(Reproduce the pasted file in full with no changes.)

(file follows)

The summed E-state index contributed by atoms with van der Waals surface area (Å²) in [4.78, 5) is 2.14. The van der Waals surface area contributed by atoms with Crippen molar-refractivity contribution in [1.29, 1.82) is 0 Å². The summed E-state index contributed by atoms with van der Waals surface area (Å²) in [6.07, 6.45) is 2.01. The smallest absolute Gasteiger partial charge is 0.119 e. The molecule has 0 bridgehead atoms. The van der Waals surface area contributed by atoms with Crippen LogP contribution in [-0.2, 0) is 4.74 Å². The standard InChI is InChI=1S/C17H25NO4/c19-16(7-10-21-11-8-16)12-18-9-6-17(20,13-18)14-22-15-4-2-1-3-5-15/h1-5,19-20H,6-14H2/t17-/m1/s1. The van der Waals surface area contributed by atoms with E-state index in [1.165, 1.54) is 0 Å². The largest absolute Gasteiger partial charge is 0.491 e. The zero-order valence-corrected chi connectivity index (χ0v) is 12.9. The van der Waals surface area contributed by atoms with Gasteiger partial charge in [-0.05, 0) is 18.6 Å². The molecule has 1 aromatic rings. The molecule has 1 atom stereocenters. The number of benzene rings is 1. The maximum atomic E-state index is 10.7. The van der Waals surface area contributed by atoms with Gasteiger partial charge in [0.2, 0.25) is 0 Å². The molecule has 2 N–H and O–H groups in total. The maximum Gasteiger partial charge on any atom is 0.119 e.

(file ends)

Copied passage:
The summed E-state index contributed by atoms with van der Waals surface area (Å²) in [4.78, 5) is 2.14. The van der Waals surface area contributed by atoms with Crippen molar-refractivity contribution in [1.29, 1.82) is 0 Å². The summed E-state index contributed by atoms with van der Waals surface area (Å²) in [6.07, 6.45) is 2.01. The smallest absolute Gasteiger partial charge is 0.119 e. The molecule has 0 bridgehead atoms. The van der Waals surface area contributed by atoms with Crippen LogP contribution in [-0.2, 0) is 4.74 Å². The standard InChI is InChI=1S/C17H25NO4/c19-16(7-10-21-11-8-16)12-18-9-6-17(20,13-18)14-22-15-4-2-1-3-5-15/h1-5,19-20H,6-14H2/t17-/m1/s1. The van der Waals surface area contributed by atoms with E-state index in [1.165, 1.54) is 0 Å². The largest absolute Gasteiger partial charge is 0.491 e. The zero-order valence-corrected chi connectivity index (χ0v) is 12.9. The van der Waals surface area contributed by atoms with Gasteiger partial charge in [-0.05, 0) is 18.6 Å². The molecule has 1 aromatic rings. The molecule has 1 atom stereocenters. The number of benzene rings is 1. The maximum atomic E-state index is 10.7. The van der Waals surface area contributed by atoms with Gasteiger partial charge in [0.2, 0.25) is 0 Å². The molecule has 2 N–H and O–H groups in total. The maximum Gasteiger partial charge on any atom is 0.119 e.